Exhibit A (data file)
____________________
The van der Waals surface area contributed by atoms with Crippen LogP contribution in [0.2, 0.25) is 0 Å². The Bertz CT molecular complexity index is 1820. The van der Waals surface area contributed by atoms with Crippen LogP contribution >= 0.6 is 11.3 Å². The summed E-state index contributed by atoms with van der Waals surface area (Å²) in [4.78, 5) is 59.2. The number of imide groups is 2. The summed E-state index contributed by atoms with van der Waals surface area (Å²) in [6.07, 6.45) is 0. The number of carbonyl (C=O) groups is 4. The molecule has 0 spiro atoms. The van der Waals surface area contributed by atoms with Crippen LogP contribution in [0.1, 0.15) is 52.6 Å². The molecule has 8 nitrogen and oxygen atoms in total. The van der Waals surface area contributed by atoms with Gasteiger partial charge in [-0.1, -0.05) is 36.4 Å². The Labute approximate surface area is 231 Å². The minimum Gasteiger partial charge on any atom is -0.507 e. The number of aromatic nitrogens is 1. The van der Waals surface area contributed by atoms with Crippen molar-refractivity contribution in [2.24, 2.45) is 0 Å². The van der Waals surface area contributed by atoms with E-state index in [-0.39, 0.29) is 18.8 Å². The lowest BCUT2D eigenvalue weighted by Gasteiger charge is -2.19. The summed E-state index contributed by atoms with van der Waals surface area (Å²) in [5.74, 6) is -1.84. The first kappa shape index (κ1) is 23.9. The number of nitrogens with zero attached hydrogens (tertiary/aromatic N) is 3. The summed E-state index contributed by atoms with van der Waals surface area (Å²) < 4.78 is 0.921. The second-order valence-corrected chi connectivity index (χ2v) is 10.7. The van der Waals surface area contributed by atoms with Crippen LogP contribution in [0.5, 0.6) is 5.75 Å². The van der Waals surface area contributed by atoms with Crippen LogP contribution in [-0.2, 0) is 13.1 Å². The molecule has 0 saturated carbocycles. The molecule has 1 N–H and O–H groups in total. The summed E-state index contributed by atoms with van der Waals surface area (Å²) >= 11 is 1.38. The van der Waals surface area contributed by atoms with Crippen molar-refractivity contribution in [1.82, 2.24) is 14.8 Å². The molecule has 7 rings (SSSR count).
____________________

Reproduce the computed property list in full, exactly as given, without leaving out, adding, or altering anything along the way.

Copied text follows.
The van der Waals surface area contributed by atoms with Crippen LogP contribution in [0.2, 0.25) is 0 Å². The Bertz CT molecular complexity index is 1820. The van der Waals surface area contributed by atoms with Crippen LogP contribution >= 0.6 is 11.3 Å². The summed E-state index contributed by atoms with van der Waals surface area (Å²) in [4.78, 5) is 59.2. The number of imide groups is 2. The summed E-state index contributed by atoms with van der Waals surface area (Å²) in [6.07, 6.45) is 0. The number of carbonyl (C=O) groups is 4. The molecule has 0 spiro atoms. The van der Waals surface area contributed by atoms with Crippen LogP contribution in [0.1, 0.15) is 52.6 Å². The molecule has 8 nitrogen and oxygen atoms in total. The van der Waals surface area contributed by atoms with Gasteiger partial charge in [-0.1, -0.05) is 36.4 Å². The Labute approximate surface area is 231 Å². The minimum Gasteiger partial charge on any atom is -0.507 e. The number of aromatic nitrogens is 1. The van der Waals surface area contributed by atoms with Crippen molar-refractivity contribution in [2.24, 2.45) is 0 Å². The van der Waals surface area contributed by atoms with E-state index in [-0.39, 0.29) is 18.8 Å². The lowest BCUT2D eigenvalue weighted by Gasteiger charge is -2.19. The summed E-state index contributed by atoms with van der Waals surface area (Å²) in [5.74, 6) is -1.84. The first kappa shape index (κ1) is 23.9. The number of nitrogens with zero attached hydrogens (tertiary/aromatic N) is 3. The summed E-state index contributed by atoms with van der Waals surface area (Å²) < 4.78 is 0.921. The second-order valence-corrected chi connectivity index (χ2v) is 10.7. The van der Waals surface area contributed by atoms with Crippen LogP contribution in [0.5, 0.6) is 5.75 Å². The van der Waals surface area contributed by atoms with Crippen LogP contribution in [-0.2, 0) is 13.1 Å². The molecule has 0 saturated carbocycles. The molecule has 1 N–H and O–H groups in total. The summed E-state index contributed by atoms with van der Waals surface area (Å²) >= 11 is 1.38. The van der Waals surface area contributed by atoms with Crippen molar-refractivity contribution in [1.82, 2.24) is 14.8 Å². The molecule has 7 rings (SSSR count).